Looming 2021 E&M Changes Won’t be an Excuse to Start Skipping Documentation

Original story posted on: September 7, 2020

The 2021 evaluation and management (E&M) changes are definitely happening. We’ve seen the Medicare Physician Fee Schedule proposed rule for next year, and there’s no provision there to delay or cancel them.

To recap, for office/outpatient E&M codes 99202-99215 – remember that 99201 will be deleted – CPT® is removing the key components of history and exam as factors in determining the E&M level. Instead, it’s going to be either medical decision-making (MDM) or total time spent. Remember, “time spent” in 2021 will include not just face-to-face time, but also non-face-to-face time spent on the same date of service, including time spent on tasks such as preparing for the visit, care coordination, and so forth. The new rules also eliminate the requirement that a majority of the time must be counseling-oriented.

Now, I got to ask the Centers for Medicare & Medicaid Services (CMS) some questions on a recent open door call, and their responses should throw a little cold water on the idea that the new rules are a green light to start skipping big chunks of E&M documentation.

First, there’s a lot of hype surrounding the elimination of the history and physical exam as key components. But you can’t just ignore them next year, because the new rules say that a “medically appropriate” history and exam must be documented, and CMS agrees that this phrase is the new bar. In the words of Ann Marshall, CMS technical advisor, and I quote: “but the code descriptor right now just says … ‘history and exam as medically appropriate.’ So that would be the bar that you would need to meet. So if you didn’t include a history and an exam, I would think that an auditor would just be looking at the medical record. And if you could show (or) demonstrate from any of the material and the record … that they were not medically necessary, then that would be okay. But I can’t tell you how … that individual decision would be made, and it’s probably on a case-by-case basis.”

Now, I can tell you that whenever CMS says something is on a case-by-case basis, you have got a solid case for being cautious, in terms of compliance. E&M notes still need to demonstrate medical necessity, and there’s a risk that having minimal history and exam could detract from the medical necessity picture.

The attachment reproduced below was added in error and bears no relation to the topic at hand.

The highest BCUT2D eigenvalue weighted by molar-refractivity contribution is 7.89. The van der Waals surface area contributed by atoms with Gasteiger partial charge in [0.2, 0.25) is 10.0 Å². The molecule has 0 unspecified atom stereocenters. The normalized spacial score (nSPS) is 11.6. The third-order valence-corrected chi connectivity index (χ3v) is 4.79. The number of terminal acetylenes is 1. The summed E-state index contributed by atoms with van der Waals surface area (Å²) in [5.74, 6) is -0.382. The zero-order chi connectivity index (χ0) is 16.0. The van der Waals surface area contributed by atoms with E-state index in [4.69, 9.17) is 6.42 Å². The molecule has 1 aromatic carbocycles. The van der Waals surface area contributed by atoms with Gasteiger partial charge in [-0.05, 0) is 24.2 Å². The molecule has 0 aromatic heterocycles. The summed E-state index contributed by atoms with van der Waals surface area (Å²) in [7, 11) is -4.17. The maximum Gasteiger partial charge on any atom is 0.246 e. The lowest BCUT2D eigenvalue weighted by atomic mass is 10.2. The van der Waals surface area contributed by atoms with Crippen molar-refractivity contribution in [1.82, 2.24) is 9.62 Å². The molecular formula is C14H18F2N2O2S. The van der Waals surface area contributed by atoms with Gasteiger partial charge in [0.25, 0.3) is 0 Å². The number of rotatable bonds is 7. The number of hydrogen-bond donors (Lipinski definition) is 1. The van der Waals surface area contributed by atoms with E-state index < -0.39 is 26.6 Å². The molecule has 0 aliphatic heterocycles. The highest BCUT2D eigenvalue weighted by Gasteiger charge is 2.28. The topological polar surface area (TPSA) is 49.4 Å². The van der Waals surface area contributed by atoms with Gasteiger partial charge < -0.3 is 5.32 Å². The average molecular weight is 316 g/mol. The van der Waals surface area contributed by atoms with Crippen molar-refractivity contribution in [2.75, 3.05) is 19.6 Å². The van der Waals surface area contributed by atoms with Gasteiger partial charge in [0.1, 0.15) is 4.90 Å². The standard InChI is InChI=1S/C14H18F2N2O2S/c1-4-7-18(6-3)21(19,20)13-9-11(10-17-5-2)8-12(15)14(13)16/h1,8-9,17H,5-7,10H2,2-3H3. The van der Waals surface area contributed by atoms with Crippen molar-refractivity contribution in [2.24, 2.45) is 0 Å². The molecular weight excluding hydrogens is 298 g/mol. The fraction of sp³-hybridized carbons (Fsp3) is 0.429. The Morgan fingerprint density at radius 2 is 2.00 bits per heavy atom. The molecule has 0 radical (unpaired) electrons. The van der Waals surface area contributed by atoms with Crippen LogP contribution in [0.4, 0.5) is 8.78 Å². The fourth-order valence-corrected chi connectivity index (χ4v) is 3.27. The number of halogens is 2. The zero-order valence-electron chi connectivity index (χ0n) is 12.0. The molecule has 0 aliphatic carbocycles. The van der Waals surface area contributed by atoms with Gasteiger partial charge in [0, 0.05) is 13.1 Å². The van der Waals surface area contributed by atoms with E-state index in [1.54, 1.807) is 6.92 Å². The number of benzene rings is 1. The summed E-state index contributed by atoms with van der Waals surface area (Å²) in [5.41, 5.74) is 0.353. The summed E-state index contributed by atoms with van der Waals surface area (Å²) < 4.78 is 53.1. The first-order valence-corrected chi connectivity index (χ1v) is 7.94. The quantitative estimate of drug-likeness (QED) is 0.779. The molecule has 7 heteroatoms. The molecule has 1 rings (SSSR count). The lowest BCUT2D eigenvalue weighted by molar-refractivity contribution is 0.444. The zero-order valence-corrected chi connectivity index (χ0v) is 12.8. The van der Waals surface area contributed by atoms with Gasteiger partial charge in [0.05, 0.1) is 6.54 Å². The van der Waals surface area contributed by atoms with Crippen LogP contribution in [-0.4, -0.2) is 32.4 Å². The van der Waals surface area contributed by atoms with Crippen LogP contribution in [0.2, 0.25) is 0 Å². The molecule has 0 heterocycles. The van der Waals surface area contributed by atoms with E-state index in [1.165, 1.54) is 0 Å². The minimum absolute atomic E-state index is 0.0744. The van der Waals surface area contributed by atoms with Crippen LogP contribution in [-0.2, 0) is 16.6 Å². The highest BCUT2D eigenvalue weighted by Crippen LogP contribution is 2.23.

Second, some folks believe that the elevation of time as a decisive factor means that you can throw the rest of the guidelines out the window whenever you document the time spent. But CMS says that medical necessity rules still apply. Again, from Ms. Marshall of CMS, I quote: “Medicare law does have some general language saying that all of the services that are paid for need to be medically reasonable and necessary. So I think that is not something that we can just sort of dispense with, in terms of judging whether time was needed or not. And I think that we will also probably have further conversations as this goes – as this was implemented with the auditing folks on how they’re going to look at time and think about (it). So I think that generally, anything that you bill for needs to meet medical necessity and have met that bar. But exactly how that’s going to play into individual cases and documentation, … we don’t know yet.”

So simply documenting time may not save an otherwise skimpy note that’s being billed as a 99205. Time is not going to be a silver bullet in 2021, and if I were a betting man, I’d put my money on time-based E&M documentation suddenly emerging as a top U.S. Department of Health and Human Services (HHS) Office of Inspector General (OIG) target in 2022. The bottom line is that the new rules are not a license to go wild with documentation shortcuts.


Grant Huang, CPC, CPMA

Grant Huang, CPC, CPMA is director of content for DoctorsManagement.

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